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How GitHub Does DevOps for its iOS and Android Apps

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GitHub relies heavily on GitHub Actions to manage the release process for their iOS and Android apps. Using the right tools to automate the process allows the mobile team to ship a new release every week, GitHub engineer Taehun Kim explains.

Shipping a mobile app is not an easy task. Before a build goes out to our users’ hands, we must make sure the end result is properly built, all written tests are passed, and any critical issues are captured by testing.

The release process for GitHub mobile apps is controlled by a GitHub Actions workflow comprised of four main parallel tasks: one for the actual build/deployment itself; another to ensure the whole process is properly managed in all of its aspects; another leading to the redaction of a release notes document; and a final one aiming to ensure work can be resumed on the main branch with a new version number. This workflow is shown in the image below.

When the GitHub iOS team is ready to ship a new app, the fist step consists in build the app and upload it to TestFlight to make it available to beta testers. Similarly, although Kim does not expressly states it, the Android app can be pushed to the Play Store as a testing release. For this step, the team relies on fastlane, a tool that is able to automate all the steps required to release an iOS or Android app, including building, testing, code signing, and deploying it. The code signing step requires access to certificates and credentials as required by TestFlight and the Play Store. To handle this information in a secure way while making it available to the automation actions, the team uses GitHub Secrets.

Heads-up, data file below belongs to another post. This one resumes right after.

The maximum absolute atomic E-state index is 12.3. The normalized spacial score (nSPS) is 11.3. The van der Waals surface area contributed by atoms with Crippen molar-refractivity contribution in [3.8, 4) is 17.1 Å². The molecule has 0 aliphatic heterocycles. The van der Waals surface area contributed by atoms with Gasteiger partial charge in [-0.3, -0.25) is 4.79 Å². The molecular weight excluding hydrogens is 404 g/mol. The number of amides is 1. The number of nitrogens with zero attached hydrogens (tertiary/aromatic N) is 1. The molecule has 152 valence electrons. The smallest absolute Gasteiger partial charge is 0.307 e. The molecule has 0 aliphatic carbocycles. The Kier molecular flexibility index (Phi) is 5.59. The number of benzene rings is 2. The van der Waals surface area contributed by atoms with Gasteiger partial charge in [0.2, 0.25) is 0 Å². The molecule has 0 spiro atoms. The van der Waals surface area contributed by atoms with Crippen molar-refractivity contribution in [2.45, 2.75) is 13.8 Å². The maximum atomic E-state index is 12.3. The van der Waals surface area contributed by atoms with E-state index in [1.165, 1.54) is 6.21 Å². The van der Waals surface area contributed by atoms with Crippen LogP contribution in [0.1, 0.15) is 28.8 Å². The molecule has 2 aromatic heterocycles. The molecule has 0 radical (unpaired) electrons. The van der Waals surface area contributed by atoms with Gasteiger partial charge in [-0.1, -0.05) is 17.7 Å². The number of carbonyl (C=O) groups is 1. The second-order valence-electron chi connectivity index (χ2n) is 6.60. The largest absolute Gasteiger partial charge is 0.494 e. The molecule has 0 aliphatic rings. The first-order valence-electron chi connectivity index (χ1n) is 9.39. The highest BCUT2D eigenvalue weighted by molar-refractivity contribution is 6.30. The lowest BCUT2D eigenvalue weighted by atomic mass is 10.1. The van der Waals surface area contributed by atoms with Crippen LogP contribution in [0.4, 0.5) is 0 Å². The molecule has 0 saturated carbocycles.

For each new release, a new dedicated branch is automatically created. This allows to simplify the process of bug fixing for any bug that is discovered in the beta phase. When this happens, the bug is fixed on the main branch, then cherry-picked into the release branch.

Along with the dedicated branch, each new release also automatically gets an issue to track all steps that are required to a successful distribution, including verification of marketing materials, manual tests, and so on. The issue works as a playbook helping the assigned engineer, dubbed the release captain, to easily follow along. The release captain is assigned in a way this role rotates among all engineers. This is managed using PagerDuty, accessed using a GitHub action via its API.

Another major task that is required is preparing the release notes. This is also handled in large part in an automated way. In this case, all commits since the previous release are collected and all related commit messages and PR descriptions are used to create a text file. This file is the basis for the user-friendly release notes document, whose redaction will require human intervention. To handle this, a specific PR is created and assigned to another engineer.

A final task, as mentioned, aims to increment the version number for the main branch, so engineers can start the next development cycle.

This workflow in launched every Sunday, so beta testers get their beta-versions to test while both the release captain and the engineer responsible for the release notes will find their issue/PR ready on Monday. Beta testing goes on for the whole week. If a bug is found, a fix is generated on the main branch and cherry-picked into the release branch. Another action makes sure a new build is created and deployed to the relevant store whenever a code change is pushed into the release branch. If at the end of the week no significant show-stoppers are found, then the release is made public.

GitHub release process shows a streamlined way to build an efficient DevOps pipeline for mobile apps using a limited set of tools. If you are interested in the full detail, do not miss the original write up.

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